I spent a dollar to buy two Hen and Chicks plants at a yard sale in autumn. With snow predicted, I “heeled in” the plants in my vegetable bed. When the snow finally melted in March, I found this little family looking healthy and ready for action. Eventually, these will find a home in a rock garden I plan to build where the compost heap now rests.
I’ve been a sucker for succulents since I grew a jungle in my bedroom during my high school years. So, despite my garden’s intense focus on food plants, I’ve mused for a long time about establishing a succulent garden in my yard. Near the end of last year, I was working specifically toward that end: I had packed several carloads of rocks back from my brother’s farm to use in building a rock garden that would host a variety of cold-hardy succulents.
One afternoon in late autumn, I stopped at a yard sale. There, the only items that interested me were foam coffee cups planted with Hens and Chicks. Each cup had a price of fifty cents—lower than I’ve seen nursery plants discounted at the end of the season. I bought two. I hope my experiences with them so far inspire you.
No Garden Yet
By the time it got too cold to garden, I’d not yet prepared my new planting bed. I had enough rocks stacked on the driveway, but I needed to move the compost heap and it became too unpleasant outside for me to feel motivated.
To emphasize the certainty that you can grow Hens and Chicks, I captured this photo of a border along a sidewalk in Toronto. Toronto is well north of me and they experienced as punishing a winter as ours. However, by early March, snow had melted off and revealed this healthy-looking planting bed. Hens and Chicks have crowded the bed enough that it could benefit from thinning—a procedure the harsh winter failed to accomplish.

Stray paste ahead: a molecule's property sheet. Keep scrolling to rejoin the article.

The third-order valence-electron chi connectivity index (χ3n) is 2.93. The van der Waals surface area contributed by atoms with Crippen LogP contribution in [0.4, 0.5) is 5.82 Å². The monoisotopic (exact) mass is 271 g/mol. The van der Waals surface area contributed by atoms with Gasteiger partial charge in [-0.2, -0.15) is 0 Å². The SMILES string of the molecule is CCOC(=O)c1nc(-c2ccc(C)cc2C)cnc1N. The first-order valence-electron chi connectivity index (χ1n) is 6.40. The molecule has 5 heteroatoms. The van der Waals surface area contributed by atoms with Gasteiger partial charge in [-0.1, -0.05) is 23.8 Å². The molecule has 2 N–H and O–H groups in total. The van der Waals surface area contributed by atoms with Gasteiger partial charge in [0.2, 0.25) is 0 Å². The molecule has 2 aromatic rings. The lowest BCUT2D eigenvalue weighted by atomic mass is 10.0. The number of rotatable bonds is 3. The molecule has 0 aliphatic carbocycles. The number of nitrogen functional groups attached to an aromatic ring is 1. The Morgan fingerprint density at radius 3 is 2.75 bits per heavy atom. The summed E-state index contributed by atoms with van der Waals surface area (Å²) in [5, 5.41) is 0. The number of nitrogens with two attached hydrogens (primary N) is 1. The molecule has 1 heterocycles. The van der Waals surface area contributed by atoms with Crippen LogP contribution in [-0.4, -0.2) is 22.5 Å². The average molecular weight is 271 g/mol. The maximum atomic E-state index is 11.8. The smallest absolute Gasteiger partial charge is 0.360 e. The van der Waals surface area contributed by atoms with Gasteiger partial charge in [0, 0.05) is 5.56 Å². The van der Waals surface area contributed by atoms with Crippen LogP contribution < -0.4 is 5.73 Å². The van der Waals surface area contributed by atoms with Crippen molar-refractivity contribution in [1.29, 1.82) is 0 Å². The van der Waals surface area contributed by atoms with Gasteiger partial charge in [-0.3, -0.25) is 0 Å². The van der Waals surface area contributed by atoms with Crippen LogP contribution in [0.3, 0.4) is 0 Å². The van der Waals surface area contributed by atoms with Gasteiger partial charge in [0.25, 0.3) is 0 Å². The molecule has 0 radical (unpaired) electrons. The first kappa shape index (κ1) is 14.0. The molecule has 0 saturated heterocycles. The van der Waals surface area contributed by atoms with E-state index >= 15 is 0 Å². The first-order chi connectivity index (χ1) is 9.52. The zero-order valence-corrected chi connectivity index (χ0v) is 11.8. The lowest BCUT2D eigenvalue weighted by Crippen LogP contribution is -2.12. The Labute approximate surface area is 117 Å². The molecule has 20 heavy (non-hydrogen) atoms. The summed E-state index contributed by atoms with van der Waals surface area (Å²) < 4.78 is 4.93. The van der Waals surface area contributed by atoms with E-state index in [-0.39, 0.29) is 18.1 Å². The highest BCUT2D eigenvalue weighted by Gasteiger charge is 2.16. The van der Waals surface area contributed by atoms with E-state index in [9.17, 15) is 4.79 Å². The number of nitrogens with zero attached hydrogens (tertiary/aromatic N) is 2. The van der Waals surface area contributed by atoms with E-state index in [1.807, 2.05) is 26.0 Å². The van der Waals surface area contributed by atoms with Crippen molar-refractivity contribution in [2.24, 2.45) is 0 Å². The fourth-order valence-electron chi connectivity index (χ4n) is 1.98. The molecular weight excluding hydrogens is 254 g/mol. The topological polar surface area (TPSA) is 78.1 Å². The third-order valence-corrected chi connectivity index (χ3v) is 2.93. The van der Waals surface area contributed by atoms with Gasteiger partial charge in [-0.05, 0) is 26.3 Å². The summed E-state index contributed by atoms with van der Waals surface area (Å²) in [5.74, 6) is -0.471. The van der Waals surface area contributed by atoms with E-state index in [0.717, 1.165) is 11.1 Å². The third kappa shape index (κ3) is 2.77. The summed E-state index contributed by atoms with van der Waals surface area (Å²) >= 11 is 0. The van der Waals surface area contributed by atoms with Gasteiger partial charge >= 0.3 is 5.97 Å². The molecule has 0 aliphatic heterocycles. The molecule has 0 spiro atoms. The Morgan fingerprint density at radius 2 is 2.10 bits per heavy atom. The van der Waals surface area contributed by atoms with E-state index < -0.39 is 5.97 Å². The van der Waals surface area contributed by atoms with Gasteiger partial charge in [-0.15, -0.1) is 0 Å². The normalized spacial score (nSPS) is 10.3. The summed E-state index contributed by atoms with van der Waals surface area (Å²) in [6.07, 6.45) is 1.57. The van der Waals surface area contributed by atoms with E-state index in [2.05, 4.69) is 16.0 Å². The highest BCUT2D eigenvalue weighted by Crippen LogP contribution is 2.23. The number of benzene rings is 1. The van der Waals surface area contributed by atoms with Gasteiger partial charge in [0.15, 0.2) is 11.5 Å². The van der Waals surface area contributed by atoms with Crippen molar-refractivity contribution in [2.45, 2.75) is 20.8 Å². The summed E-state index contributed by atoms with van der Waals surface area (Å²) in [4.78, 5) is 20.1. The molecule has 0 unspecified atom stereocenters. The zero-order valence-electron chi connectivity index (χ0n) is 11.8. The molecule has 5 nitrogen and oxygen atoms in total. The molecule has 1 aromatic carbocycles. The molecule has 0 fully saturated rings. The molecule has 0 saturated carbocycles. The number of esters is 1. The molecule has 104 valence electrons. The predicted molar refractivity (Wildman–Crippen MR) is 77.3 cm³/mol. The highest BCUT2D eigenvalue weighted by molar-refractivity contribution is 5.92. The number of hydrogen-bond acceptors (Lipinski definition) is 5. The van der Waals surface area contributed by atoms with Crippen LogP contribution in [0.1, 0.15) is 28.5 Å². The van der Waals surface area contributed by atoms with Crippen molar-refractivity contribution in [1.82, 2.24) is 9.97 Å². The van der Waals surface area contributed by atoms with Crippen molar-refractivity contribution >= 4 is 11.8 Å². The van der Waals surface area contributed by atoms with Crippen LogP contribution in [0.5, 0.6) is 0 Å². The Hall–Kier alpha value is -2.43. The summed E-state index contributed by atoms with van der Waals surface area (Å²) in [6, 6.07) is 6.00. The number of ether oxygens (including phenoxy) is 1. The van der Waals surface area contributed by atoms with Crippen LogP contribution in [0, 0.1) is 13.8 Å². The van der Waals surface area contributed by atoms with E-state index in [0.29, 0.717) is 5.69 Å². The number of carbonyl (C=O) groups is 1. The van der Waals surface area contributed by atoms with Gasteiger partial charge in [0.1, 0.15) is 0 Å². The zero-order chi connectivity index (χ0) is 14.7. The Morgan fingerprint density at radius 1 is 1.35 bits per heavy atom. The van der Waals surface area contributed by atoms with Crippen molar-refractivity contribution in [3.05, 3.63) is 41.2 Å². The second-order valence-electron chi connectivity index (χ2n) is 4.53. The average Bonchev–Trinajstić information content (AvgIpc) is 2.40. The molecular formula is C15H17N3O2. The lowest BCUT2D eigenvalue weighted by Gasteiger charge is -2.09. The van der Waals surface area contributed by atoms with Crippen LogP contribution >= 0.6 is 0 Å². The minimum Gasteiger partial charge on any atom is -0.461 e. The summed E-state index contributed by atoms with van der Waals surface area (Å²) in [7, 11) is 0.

I didn’t want my Hens and Chicks—along with several other succulents I’d acquired—to spend winter outdoors in pots. And, there was no way I’d try to keep them growing indoors under lights. So, I decided to “heel in” the plants at one end of the vegetable bed.
Heeling in means planting a seedling poorly; without commitment. You can dig a shallow hole or find a bare patch of soil, lay the roots of the plant against the soil, and then cover the roots with more soil. I’ve seen young fruit trees heeled in while they were all but lying flat on the ground.
In any case, I heeled in the Hen and Chicks plants along with close to a dozen other succulents I’d bought at a garden center at “we don’t want these anymore” prices. Winter happened.
It was an impressive winter! We had more than a month where temperatures never rose out of the teens, and we had many, many days near and below zero. We also had snow, which is a blessing. Snow covered the garden continuously for several months and provided some relief from the cold for perennials.
A rule of thumb for central Pennsylvania is to plant peas on St Patrick’s Day. Usually by mid-February daffodils are at least sprouting and by March warm days beckon us to garden. This year St Patrick’s Day came and went and we got to April 1st before there was any real beckoning.
A chick must have broken off one of the potted plants when I heeled it in last autumn. Under snow at seriously frigid temperatures, the little plant managed to drop roots into the soil. It looked perfect when the snow melted, and it will look just fine in its new home when I get the rock garden assembled.
But look at the photos! Hens and Chicks are very well, thank you. The two plants I heeled in are healthy and ready to move. What’s more, a small “chick” that must have broken off last fall had rooted where it lay despite the cold and snow!
To reinforce the point, I’ve included a photo of a border along a yard in Toronto. I visited Toronto in early March—at least one hardiness zone farther north than central PA. In the city, snow had melted, and that dense growth of Hens and Chicks made a dramatic in-your-face, winter, statement.
If you have any doubts about succeeding with gardening, try growing a Hen and Chicks plant. If a small piece of this plant can break off and root itself during a miserably cold winter, I feel safe to suggest: you can grow that!